I chose a weapons class to go to for a couple of reasons. They are usually a little less intense when it comes to conditioning, and you know what you’re getting, or rather, what you are not getting – no sparring, no self defense, no jump kicks. As much as I was very nervous about taking the class, it was like riding a bike after I actually bowed in and entered. I warmed up, stretched, and prepared myself to eat a huge helping of humble pie. Don’t get me wrong, even when I was training often I would prepare to eat humble pie, it’s part of the sport for me.  And did I eat humble pie? Well, yes, a little. I hit myself with my bo (5′ long stick). Twice. And my shoulders were crying from spinning that stick around. But so what? I was there for me and it felt awesome. My best moment though was at the very end of class.  All the other students performed in front of the class and I had the choice to go up too … or not. I got up there and did my thing. I feel like in that moment of saying “yes” to doing something I was queasy about doing, I said yes to so much more. Now the word “yes” is among my weapons of choice.

Where are my pom-poms?

October 21, 2011

Like most other people, I have an inner critic. She’s stealthy and persistent. However, I am also blessed with an inner cheerleader. She’s feisty, loud, and has delusions of grandeur.

My inner cheerleader has dominated for most of my life. Even after I had three babies my cheerleader took good care of me. She told me that I needed to give to myself so I could give to my children. She told me that no one can force guilt on me. If I bore the burden of guilt, it is because I agreed that I deserved it, something she would never let happen. Most of all she reminded me that I am an example to my daughters about how a mom should treat herself.

When I had baby #4 something happened to my inner cheerleader. She got a little quieter. I’d tell the whole sad story of how I lost her for a while, but now that she’s back she won’t let me. I can say that while she was away I was like an agitated bottle of champaign. All the fizz and bubbles were locked up inside just waiting to either burst from the pressure, or for the cork to pop. The combination of reading Sharon DeVellis’ posts about speed skating, the Blissdom Canada conference, and a little shaking of the bottle on my part resulted not in a exuberant explosion of positivity, but more of a deafening “get off your ass woman and just do it”. Whatever “it” I choose, she’ll be there rooting for me. Take that inner critic! Rah, Rah, Rah!

I have been to two tweet ups. The first was about a month ago. I was so nervous that a cold sore spontaneously erupted on my lip and rivers of sweat poured off me. I recently overheard someone say that a tweet up is like a first date. You are always wondering if you have spinach in your teeth and if the other person likes you. I felt like that, but worse because I was undermining my self confidence with the destructive thoughts that all the other women had their acts totally together whereas I did not. When asked ‘So, what do you do?’ I stammered something half under my breath about having four kids, lots of ideas, and no real focus yet.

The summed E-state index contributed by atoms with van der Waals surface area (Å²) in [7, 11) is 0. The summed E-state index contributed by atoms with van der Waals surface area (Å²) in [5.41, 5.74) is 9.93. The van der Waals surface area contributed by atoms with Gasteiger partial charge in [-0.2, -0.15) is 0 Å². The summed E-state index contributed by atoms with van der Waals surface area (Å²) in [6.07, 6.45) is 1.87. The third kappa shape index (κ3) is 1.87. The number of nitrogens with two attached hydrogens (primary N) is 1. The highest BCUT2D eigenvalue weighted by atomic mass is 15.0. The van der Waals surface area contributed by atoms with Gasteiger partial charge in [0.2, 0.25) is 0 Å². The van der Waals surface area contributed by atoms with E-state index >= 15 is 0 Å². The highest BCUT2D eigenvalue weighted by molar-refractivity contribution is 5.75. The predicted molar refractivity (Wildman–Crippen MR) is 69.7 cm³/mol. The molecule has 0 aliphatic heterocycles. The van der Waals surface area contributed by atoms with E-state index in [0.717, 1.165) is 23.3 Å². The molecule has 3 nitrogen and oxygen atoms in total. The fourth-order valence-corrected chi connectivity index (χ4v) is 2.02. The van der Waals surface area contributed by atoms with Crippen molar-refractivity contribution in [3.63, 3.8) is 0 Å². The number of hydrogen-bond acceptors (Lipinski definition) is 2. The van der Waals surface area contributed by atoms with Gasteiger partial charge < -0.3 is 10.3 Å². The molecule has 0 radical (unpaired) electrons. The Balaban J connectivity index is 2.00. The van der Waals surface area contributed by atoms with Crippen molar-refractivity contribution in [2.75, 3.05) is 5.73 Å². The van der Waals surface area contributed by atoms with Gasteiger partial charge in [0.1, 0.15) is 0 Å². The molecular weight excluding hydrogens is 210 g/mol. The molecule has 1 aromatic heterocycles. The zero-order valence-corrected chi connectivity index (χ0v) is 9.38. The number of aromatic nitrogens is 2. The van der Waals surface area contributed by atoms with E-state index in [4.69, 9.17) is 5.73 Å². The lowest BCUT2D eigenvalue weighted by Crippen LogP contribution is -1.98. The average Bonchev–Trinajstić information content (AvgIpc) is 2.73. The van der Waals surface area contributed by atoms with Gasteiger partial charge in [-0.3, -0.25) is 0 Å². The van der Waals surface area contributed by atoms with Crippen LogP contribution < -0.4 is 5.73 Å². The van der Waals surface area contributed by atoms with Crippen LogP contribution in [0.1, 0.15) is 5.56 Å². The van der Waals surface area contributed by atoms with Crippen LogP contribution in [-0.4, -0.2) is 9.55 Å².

Then I changed my mind. I decided that after ten years of being a stay at home mom it was perfectly okay to not know what I was going to do next. Instead of comparing myself to other women I would learn from them and open myself up to be inspired by them. I signed up for the WomenInBiz / Blissdom tweet up. I went with the intention of soaking up the creativity, encouragement and drive of the ladies around me. It was a very liberating experience and I am so thankful I had the sense to just be myself and let the positivity come to me. I met moms just like me trying to figure where they fit in, and moms that had spent years finding the balance between motherhood and business. This time when asked ‘So, what do you do?’ I had a perfectly confident answer, ‘I’m a stay at home mother of four. I was a technical writer before that, and now I’m trying to figure out what’s next for me.’ All true, all me and no self judgement or criticism.

On my way out the door, I saw Julia Rosien. I had been following her on Twitter and knew she was super smart with a ton of experience. I told her how I had been writing blog posts, but had only published a few, with the rest sitting in the Drafts folder. Her advice to me was to give myself permission to push the Submit button. By the time you read this I will have taken her advice, literally. I have a feeling though that those words will help me outside the blogosphere in whatever venture I chose to undertake. Thanks Julia, and thank you to all the wonderful women at the WomenInBiz / Blissdom tweet up.

The gift of giving

February 26, 2011

Just before Christmas my 9 year old daughter loped off her beautiful blond mane. She had been growing it out for a year or so. She had talked about donating her hair before, but she got serious about it when her classmate and grandpa got diagnosed with cancer within weeks of each other.  She wanted to do it before Christmas so that she could “give a child with cancer a great Christmas gift”.  To say that I was proud of her would be an understatement. Not only did she donate her own hair, but she inspired her aunt and myself to do the same. I got mine chopped off just a couple of days ago. What a gift! I don’t mean the hair donation, I mean the great feeling of doing something kind for a total stranger, especially one that’s having a hard go of things. This post is to say thank you to my daughter on behalf of those receiving our hair and for reminding me how fulfilling the gift of giving can be. You rock Olivia!


Olivia Before

Olivia After

Olivia After

Kelly Before

Kelly Before

Kelly Before

Kelly After